Intersil's TW884x processors target rear-view camera applications with near-instant display boot-up and reliability in the face of SoC crashes.
Intersil, a subsidiary of Renesas Electronics Corp. since February 2017, has claimed it has the automotive industry's first full HD (1080p) LCD video processor that provides the reliability needed to ensure rear-view camera systems compliant with the U.S. Federal Motor Vehicle Safety Standard (FMVSS-111) for preventing injury or death caused by such accidents.
The TW8844 enables the migration from analog to digital camera systems and supports a variety of video interfaces and LCD panel resolutions up to full HD 1920 x 1080. The video processor with MIPI-CSI2 output and TW8845 video processor with BT.656 output exceed the requirements of the FMVSS-111 law displaying live video with graphics overlay in less than 0.5s after vehicle ignition.
The TW884x provide a rear-camera architecture to overcome the fast boot reliability issues. Today’s head units are prone to OS software freezes and hang-ups that display a frozen image or prevent the rear camera from displaying live video. With SoCs running increasingly complex operating systems software freezes and hang-ups are more common. The TW884x eliminates this problem by monitoring the SoC and camera output to determine if they are in a frozen or corrupted state. If the TW884x detects any issue it bypasses the SoC and instantly displays the rear-view camera video.
In an interview with EE Times India, Jonpaul S. Jandu senior marketing manager at Renesas' Intersil said, "If you just start the car the whole system has to boot up. And today they are running very complicated operating systems—Android Linux even some Windows. Depending on the processor and the OS it could take 5s or 6s to boot up.
"The TW8844 is basically a hardwired solution. We just have registers. So you set a few register settings it's firmware and then it goes by itself. It's not relying on a heavy software stack. We can boot-up sync to even an analog source and scale it and drive an LCD directly in less than half a second."
The TW884x series provides a rear-camera architecture to overcome the fast boot reliability issues, for instance, freezes or hang-ups, inherent with today’s more complex centre stack systems. It monitors the SoC and camera output to determine if they are in a frozen or corrupted state. If the TW884x detects any issue it bypasses the SoC and instantly displays the rearview camera video. "The bypass architecture essentially de-couples the video path from the rest of the navi system, making it easier to get the functional safety rating, which is called the ISO 26262," Jandu added.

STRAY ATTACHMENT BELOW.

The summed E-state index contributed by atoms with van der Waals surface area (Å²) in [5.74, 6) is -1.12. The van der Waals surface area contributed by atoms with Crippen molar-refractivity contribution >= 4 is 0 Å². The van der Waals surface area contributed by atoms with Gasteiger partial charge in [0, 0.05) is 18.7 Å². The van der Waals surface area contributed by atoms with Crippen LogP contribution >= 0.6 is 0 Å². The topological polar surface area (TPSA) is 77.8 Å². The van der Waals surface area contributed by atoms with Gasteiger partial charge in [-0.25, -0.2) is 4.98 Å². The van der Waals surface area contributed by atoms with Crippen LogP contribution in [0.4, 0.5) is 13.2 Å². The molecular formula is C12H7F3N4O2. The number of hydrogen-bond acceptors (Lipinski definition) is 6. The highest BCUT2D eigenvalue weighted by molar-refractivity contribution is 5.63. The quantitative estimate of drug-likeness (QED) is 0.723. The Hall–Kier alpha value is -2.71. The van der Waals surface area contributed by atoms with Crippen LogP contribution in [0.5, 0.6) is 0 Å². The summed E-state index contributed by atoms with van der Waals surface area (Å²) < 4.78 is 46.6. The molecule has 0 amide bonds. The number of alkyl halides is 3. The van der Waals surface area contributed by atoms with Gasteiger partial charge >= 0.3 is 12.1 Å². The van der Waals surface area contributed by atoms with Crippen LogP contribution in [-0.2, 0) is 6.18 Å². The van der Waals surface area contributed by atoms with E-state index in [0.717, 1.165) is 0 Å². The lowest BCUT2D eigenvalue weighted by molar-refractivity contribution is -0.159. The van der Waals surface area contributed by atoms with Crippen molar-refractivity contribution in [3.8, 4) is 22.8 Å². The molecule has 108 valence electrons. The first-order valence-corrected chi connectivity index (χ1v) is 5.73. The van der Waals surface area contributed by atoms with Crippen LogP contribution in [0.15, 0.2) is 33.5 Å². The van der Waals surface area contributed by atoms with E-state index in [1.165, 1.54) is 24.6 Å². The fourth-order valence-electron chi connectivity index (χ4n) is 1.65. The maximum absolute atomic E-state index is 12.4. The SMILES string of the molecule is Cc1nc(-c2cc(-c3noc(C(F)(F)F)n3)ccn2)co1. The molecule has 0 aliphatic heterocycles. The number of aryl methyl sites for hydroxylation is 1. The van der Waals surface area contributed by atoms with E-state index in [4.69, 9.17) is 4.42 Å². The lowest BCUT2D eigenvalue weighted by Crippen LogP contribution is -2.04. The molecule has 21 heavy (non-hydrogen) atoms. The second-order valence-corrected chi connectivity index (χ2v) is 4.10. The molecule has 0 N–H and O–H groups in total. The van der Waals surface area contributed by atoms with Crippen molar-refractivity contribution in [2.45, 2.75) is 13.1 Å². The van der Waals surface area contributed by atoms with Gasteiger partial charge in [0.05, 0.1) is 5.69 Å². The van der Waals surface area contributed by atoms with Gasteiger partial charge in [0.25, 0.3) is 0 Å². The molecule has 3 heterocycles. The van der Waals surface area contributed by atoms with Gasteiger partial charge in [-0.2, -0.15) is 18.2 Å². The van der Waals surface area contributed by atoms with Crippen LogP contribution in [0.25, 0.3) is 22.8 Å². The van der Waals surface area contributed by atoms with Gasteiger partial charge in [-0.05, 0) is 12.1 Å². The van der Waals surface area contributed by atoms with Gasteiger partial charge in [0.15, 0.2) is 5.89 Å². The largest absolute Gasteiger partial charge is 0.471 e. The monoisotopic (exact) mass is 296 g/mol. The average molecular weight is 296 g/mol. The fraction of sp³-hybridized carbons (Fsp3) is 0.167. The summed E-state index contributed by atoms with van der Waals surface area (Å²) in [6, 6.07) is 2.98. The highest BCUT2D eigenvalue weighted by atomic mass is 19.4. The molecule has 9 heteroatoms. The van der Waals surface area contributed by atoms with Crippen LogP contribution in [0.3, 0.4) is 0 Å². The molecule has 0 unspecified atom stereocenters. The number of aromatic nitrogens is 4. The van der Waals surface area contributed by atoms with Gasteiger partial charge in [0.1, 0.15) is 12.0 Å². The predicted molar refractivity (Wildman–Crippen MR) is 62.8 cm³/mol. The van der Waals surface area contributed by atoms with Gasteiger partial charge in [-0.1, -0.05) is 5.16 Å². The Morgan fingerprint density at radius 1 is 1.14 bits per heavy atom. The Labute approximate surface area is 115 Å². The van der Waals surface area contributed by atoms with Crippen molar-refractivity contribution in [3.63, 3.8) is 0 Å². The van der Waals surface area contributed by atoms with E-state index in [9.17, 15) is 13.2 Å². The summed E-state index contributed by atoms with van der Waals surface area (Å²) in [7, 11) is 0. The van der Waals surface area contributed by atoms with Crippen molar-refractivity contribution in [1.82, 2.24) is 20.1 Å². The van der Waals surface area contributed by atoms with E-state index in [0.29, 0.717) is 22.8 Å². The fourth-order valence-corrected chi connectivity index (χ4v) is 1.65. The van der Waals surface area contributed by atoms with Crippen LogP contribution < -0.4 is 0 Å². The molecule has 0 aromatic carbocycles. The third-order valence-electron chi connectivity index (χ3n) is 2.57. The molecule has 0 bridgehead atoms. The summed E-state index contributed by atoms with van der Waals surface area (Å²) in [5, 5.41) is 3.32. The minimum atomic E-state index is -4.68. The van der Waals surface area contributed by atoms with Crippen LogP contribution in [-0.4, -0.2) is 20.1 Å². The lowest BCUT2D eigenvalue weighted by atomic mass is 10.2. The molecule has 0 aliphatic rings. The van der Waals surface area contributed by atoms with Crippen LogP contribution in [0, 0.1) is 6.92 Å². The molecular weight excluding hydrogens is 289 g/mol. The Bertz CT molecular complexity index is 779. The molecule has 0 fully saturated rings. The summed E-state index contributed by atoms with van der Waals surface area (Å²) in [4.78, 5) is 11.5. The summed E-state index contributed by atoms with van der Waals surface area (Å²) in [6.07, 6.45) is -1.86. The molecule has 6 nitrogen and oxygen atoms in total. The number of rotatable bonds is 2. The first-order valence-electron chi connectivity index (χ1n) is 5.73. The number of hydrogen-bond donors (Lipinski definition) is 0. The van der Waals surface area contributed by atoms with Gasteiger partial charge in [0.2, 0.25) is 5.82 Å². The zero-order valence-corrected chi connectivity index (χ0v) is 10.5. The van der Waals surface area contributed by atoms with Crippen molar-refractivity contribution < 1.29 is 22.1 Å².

Figure 1: System architecture. The EEPROM fast boot function enables fast boot with no MCU needed.
The story behind safety requirements
The fast boot-up and reliability requirements are mandated by the U.S. FMVSS-111 regulation for all new cars sold (in the United States) beginning May 2018. They were pushed by an American father who accidentally ran over his two-year-old son as he reversed his car. The father campaigned for a law that's now regulation taking effect 15 years after the tragic incident.
When asked to put this product in context of Asia, Jandu said, "The Japanese car makers bypass the SoC all the time. It didn't take a law for them to say they want that camera on all the time. In China, what we found is that video around the car like a birds-eye view is very popular. You don't need a law to say you want to see all around your car; people want it. So the car companies are putting it in anyway. When this law passed nearly 10 years ago, analysts asked me do you anticipate similar laws in Asia, Japan and Europe and I said 'Yeah.' But what happened was that this law got delayed in the U.S. and all these OEMs realised this such an easy thing to do and they put it everywhere. I haven't seen the legislation but I've seen it rolling out everywhere.
India catching up?
"The one market that was the slowest was India. I think they are just trying to keep the cars as cheap as possible. Now, Tata, Mahindra, Suzuki [Maruti], all those guys are putting this in more of the mid- and higher-end but it will trickle down to the low end. In the last one year, I'm getting a lot of inquiries from Indian OEMs for my video processor."
The TW8844 and TW8845 can be combined with Renesas’ R-Car SoC family as well as the ISL78302 dual LDO ISL78322 dual 2A/1.7A synchronous buck regulator and ISL78228 dual 800mA synchronous buck regulator to provide power rails for the TW884x SoC and other key components on the automotive infotainment system board.
The TW8844 video processor with MIPI-CSI2 output is available in a 14mm x 20mm 156-lead LQFP package and is priced at $10 in 1000-unit quantities. The TW8845 video processor with BT.656 output is available in a 14mm x 20mm 156-lead LQFP package and is priced at $9.50 in 1000-unit quantities.